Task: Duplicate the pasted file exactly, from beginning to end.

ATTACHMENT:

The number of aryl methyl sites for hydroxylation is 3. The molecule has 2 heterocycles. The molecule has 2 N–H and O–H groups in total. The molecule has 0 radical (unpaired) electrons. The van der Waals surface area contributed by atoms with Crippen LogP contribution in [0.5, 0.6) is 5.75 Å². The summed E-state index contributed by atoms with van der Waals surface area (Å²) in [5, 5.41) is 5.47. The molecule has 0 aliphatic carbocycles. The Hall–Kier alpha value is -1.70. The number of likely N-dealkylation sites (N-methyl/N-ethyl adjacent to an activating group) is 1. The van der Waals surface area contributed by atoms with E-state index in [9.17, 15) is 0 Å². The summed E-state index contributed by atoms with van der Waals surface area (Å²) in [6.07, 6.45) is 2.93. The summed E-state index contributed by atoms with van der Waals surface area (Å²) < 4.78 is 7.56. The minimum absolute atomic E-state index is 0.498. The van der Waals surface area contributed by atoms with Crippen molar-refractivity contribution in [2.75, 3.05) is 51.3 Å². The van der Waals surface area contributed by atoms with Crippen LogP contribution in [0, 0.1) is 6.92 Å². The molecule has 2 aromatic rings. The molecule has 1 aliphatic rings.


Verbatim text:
The number of aryl methyl sites for hydroxylation is 3. The molecule has 2 heterocycles. The molecule has 2 N–H and O–H groups in total. The molecule has 0 radical (unpaired) electrons. The van der Waals surface area contributed by atoms with Crippen LogP contribution in [0.5, 0.6) is 5.75 Å². The summed E-state index contributed by atoms with van der Waals surface area (Å²) in [5, 5.41) is 5.47. The molecule has 0 aliphatic carbocycles. The Hall–Kier alpha value is -1.70. The number of likely N-dealkylation sites (N-methyl/N-ethyl adjacent to an activating group) is 1. The van der Waals surface area contributed by atoms with E-state index in [9.17, 15) is 0 Å². The summed E-state index contributed by atoms with van der Waals surface area (Å²) in [6.07, 6.45) is 2.93. The summed E-state index contributed by atoms with van der Waals surface area (Å²) < 4.78 is 7.56. The minimum absolute atomic E-state index is 0.498. The van der Waals surface area contributed by atoms with Crippen molar-refractivity contribution in [2.75, 3.05) is 51.3 Å². The van der Waals surface area contributed by atoms with Crippen LogP contribution in [0, 0.1) is 6.92 Å². The molecule has 2 aromatic rings. The molecule has 1 aliphatic rings.